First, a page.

6:33 PM
Hey @SEJPM

@Evinda sure

I haven't understood why the last proposition holds. Why isn't it possible to make \$\Omega(p_0)\$ repetitions, given that the size of \$p_0\$ is smaller than this of n ? @SEJPM

@Evinda I think it is because if a carmichael number has only few and prime factors, randomly finding them or multiples of them is hard
and nobody will try to factor a number for which they want to prove primality
and the defining property of a carmichael number is to pass the Fermat test for all bases that are co-prime with the number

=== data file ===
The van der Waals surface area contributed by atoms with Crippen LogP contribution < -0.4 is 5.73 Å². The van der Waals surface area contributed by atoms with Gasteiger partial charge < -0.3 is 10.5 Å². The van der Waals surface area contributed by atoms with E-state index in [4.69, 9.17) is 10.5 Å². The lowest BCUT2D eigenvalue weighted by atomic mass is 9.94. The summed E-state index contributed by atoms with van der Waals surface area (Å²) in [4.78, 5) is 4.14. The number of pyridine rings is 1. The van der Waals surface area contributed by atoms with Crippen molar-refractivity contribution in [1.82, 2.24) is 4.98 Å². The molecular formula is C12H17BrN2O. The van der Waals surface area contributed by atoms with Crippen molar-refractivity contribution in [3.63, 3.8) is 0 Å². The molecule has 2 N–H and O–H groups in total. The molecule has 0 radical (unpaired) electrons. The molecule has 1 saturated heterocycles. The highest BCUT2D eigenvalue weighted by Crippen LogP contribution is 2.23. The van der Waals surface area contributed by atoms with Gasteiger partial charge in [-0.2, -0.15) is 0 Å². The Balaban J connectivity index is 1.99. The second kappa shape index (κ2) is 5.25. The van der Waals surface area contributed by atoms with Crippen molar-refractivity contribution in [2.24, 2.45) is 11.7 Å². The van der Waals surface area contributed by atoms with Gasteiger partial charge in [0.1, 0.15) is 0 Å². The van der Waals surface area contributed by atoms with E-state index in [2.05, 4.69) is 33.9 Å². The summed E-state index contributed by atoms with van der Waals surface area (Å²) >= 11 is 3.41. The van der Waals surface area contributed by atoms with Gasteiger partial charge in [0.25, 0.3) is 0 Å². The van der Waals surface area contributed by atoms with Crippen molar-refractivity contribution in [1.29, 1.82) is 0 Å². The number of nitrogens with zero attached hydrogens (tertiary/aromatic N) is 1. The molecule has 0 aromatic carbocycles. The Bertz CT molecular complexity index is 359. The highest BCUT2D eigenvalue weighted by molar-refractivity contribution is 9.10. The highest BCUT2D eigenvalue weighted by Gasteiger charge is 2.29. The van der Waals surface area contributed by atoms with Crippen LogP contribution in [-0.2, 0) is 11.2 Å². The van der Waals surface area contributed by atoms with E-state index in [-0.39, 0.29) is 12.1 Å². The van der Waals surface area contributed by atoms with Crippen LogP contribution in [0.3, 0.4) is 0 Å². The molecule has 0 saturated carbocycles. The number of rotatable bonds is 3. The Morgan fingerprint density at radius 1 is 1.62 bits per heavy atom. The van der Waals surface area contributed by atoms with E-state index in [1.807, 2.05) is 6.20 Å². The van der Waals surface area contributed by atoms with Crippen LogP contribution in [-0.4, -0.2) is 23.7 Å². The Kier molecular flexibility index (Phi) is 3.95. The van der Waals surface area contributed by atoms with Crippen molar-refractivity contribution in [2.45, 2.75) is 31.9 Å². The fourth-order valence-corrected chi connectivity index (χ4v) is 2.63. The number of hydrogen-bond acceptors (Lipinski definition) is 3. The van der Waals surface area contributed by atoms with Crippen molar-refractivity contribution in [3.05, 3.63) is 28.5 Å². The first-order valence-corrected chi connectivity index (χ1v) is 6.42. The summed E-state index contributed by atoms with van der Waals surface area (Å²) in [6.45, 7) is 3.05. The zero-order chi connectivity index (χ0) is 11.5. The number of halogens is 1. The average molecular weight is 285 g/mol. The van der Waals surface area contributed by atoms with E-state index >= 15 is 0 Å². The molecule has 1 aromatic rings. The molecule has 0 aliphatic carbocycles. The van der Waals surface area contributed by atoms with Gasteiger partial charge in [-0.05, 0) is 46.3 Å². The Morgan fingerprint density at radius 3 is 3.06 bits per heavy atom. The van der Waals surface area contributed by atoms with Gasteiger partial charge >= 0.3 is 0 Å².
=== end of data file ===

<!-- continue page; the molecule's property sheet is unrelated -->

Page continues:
so showing non-primality of a carmichael number (using the Fermat test) is exactly as hard recovering a non-trivial factor

And we say that it is hard when \$p_0\$ has more than 20 decimal digits, because it is difficult to find a non-trivial factor of n, when its smallest divisor has more than 20 digits? @SEJPM

6:49 PM
@Evinda yes, the largest factor found using "small-factor factorization" had like 80- bits digits
also common primality testing algorithm will try divisions by small primes and 20-digits are certainly out of range for that

2 hours later…
8:21 PM
Ah I see... Thank you very much :) @SEJPM

:)